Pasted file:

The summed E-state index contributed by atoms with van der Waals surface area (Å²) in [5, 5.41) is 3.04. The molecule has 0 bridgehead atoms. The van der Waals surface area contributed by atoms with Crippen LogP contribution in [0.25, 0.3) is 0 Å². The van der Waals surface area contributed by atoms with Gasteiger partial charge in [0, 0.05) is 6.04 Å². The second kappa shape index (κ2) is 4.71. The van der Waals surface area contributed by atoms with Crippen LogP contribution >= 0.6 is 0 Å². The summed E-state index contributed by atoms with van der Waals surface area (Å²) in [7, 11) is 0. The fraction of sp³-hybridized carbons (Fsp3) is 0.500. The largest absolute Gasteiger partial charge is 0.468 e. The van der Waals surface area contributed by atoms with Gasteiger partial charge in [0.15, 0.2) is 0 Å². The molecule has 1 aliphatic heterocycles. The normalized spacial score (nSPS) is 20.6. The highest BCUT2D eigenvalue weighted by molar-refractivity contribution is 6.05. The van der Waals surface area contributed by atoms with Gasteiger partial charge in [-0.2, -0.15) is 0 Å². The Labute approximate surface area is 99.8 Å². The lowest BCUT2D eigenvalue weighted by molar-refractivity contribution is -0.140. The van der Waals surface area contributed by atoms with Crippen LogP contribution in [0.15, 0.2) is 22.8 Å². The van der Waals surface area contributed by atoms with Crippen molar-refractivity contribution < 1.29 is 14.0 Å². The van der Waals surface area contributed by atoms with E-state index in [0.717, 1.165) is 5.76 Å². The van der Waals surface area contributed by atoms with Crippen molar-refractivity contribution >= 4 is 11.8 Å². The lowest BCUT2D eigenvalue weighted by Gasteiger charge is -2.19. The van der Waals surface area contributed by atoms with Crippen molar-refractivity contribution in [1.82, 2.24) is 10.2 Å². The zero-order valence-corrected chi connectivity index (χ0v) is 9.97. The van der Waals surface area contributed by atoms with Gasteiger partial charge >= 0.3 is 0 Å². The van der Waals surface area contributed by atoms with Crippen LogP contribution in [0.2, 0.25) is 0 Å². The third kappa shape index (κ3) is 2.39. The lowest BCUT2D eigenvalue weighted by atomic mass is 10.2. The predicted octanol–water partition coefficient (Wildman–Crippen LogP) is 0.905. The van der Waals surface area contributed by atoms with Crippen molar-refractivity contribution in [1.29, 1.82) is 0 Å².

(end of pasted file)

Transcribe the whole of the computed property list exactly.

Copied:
The summed E-state index contributed by atoms with van der Waals surface area (Å²) in [5, 5.41) is 3.04. The molecule has 0 bridgehead atoms. The van der Waals surface area contributed by atoms with Crippen LogP contribution in [0.25, 0.3) is 0 Å². The van der Waals surface area contributed by atoms with Gasteiger partial charge in [0, 0.05) is 6.04 Å². The second kappa shape index (κ2) is 4.71. The van der Waals surface area contributed by atoms with Crippen LogP contribution >= 0.6 is 0 Å². The summed E-state index contributed by atoms with van der Waals surface area (Å²) in [7, 11) is 0. The fraction of sp³-hybridized carbons (Fsp3) is 0.500. The largest absolute Gasteiger partial charge is 0.468 e. The van der Waals surface area contributed by atoms with Gasteiger partial charge in [0.15, 0.2) is 0 Å². The molecule has 1 aliphatic heterocycles. The normalized spacial score (nSPS) is 20.6. The highest BCUT2D eigenvalue weighted by molar-refractivity contribution is 6.05. The van der Waals surface area contributed by atoms with Gasteiger partial charge in [-0.2, -0.15) is 0 Å². The Labute approximate surface area is 99.8 Å². The lowest BCUT2D eigenvalue weighted by molar-refractivity contribution is -0.140. The van der Waals surface area contributed by atoms with Crippen LogP contribution in [0.15, 0.2) is 22.8 Å². The van der Waals surface area contributed by atoms with Crippen molar-refractivity contribution < 1.29 is 14.0 Å². The van der Waals surface area contributed by atoms with E-state index in [0.717, 1.165) is 5.76 Å². The van der Waals surface area contributed by atoms with Crippen molar-refractivity contribution >= 4 is 11.8 Å². The lowest BCUT2D eigenvalue weighted by Gasteiger charge is -2.19. The van der Waals surface area contributed by atoms with Crippen molar-refractivity contribution in [1.82, 2.24) is 10.2 Å². The zero-order valence-corrected chi connectivity index (χ0v) is 9.97. The van der Waals surface area contributed by atoms with Gasteiger partial charge >= 0.3 is 0 Å². The van der Waals surface area contributed by atoms with Crippen LogP contribution in [0.2, 0.25) is 0 Å². The third kappa shape index (κ3) is 2.39. The lowest BCUT2D eigenvalue weighted by atomic mass is 10.2. The predicted octanol–water partition coefficient (Wildman–Crippen LogP) is 0.905. The van der Waals surface area contributed by atoms with Crippen molar-refractivity contribution in [1.29, 1.82) is 0 Å².